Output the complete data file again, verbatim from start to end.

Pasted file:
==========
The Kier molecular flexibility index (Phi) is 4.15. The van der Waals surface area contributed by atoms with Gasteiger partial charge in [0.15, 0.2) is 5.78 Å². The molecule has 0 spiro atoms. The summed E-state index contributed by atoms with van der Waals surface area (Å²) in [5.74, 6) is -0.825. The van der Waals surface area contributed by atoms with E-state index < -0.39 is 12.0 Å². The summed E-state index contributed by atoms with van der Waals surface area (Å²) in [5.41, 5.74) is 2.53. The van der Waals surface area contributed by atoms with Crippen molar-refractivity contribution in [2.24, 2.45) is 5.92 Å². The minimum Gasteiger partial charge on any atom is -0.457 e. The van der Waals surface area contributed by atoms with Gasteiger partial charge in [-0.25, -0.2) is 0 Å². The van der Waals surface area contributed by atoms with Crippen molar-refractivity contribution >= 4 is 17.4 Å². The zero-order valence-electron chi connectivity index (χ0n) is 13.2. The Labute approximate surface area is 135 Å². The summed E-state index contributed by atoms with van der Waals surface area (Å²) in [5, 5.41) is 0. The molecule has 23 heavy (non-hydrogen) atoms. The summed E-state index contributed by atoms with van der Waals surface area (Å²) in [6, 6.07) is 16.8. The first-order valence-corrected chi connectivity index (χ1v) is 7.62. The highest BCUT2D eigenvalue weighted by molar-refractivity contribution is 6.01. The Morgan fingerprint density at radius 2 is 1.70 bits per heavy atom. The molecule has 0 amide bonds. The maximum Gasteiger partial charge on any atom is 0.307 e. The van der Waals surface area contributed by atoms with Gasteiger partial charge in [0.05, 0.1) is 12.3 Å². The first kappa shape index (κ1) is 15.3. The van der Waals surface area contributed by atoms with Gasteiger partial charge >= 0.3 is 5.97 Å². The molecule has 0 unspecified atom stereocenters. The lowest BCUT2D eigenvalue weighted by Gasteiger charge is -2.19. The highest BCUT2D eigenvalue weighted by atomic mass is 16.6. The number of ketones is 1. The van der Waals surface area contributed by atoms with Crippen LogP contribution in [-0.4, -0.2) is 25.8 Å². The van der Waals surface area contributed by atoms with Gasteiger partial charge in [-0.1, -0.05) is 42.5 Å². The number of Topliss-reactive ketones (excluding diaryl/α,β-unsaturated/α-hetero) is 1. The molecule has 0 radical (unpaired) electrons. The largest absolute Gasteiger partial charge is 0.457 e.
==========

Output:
The Kier molecular flexibility index (Phi) is 4.15. The van der Waals surface area contributed by atoms with Gasteiger partial charge in [0.15, 0.2) is 5.78 Å². The molecule has 0 spiro atoms. The summed E-state index contributed by atoms with van der Waals surface area (Å²) in [5.74, 6) is -0.825. The van der Waals surface area contributed by atoms with E-state index < -0.39 is 12.0 Å². The summed E-state index contributed by atoms with van der Waals surface area (Å²) in [5.41, 5.74) is 2.53. The van der Waals surface area contributed by atoms with Crippen molar-refractivity contribution in [2.24, 2.45) is 5.92 Å². The minimum Gasteiger partial charge on any atom is -0.457 e. The van der Waals surface area contributed by atoms with Gasteiger partial charge in [-0.25, -0.2) is 0 Å². The van der Waals surface area contributed by atoms with Crippen molar-refractivity contribution >= 4 is 17.4 Å². The zero-order valence-electron chi connectivity index (χ0n) is 13.2. The Labute approximate surface area is 135 Å². The summed E-state index contributed by atoms with van der Waals surface area (Å²) in [5, 5.41) is 0. The molecule has 23 heavy (non-hydrogen) atoms. The summed E-state index contributed by atoms with van der Waals surface area (Å²) in [6, 6.07) is 16.8. The first-order valence-corrected chi connectivity index (χ1v) is 7.62. The highest BCUT2D eigenvalue weighted by molar-refractivity contribution is 6.01. The Morgan fingerprint density at radius 2 is 1.70 bits per heavy atom. The molecule has 0 amide bonds. The maximum Gasteiger partial charge on any atom is 0.307 e. The van der Waals surface area contributed by atoms with Gasteiger partial charge in [0.05, 0.1) is 12.3 Å². The first kappa shape index (κ1) is 15.3. The van der Waals surface area contributed by atoms with Gasteiger partial charge >= 0.3 is 5.97 Å². The molecule has 0 unspecified atom stereocenters. The lowest BCUT2D eigenvalue weighted by Gasteiger charge is -2.19. The highest BCUT2D eigenvalue weighted by atomic mass is 16.6. The number of ketones is 1. The van der Waals surface area contributed by atoms with Crippen LogP contribution in [-0.4, -0.2) is 25.8 Å². The van der Waals surface area contributed by atoms with Gasteiger partial charge in [-0.1, -0.05) is 42.5 Å². The number of Topliss-reactive ketones (excluding diaryl/α,β-unsaturated/α-hetero) is 1. The molecule has 0 radical (unpaired) electrons. The largest absolute Gasteiger partial charge is 0.457 e.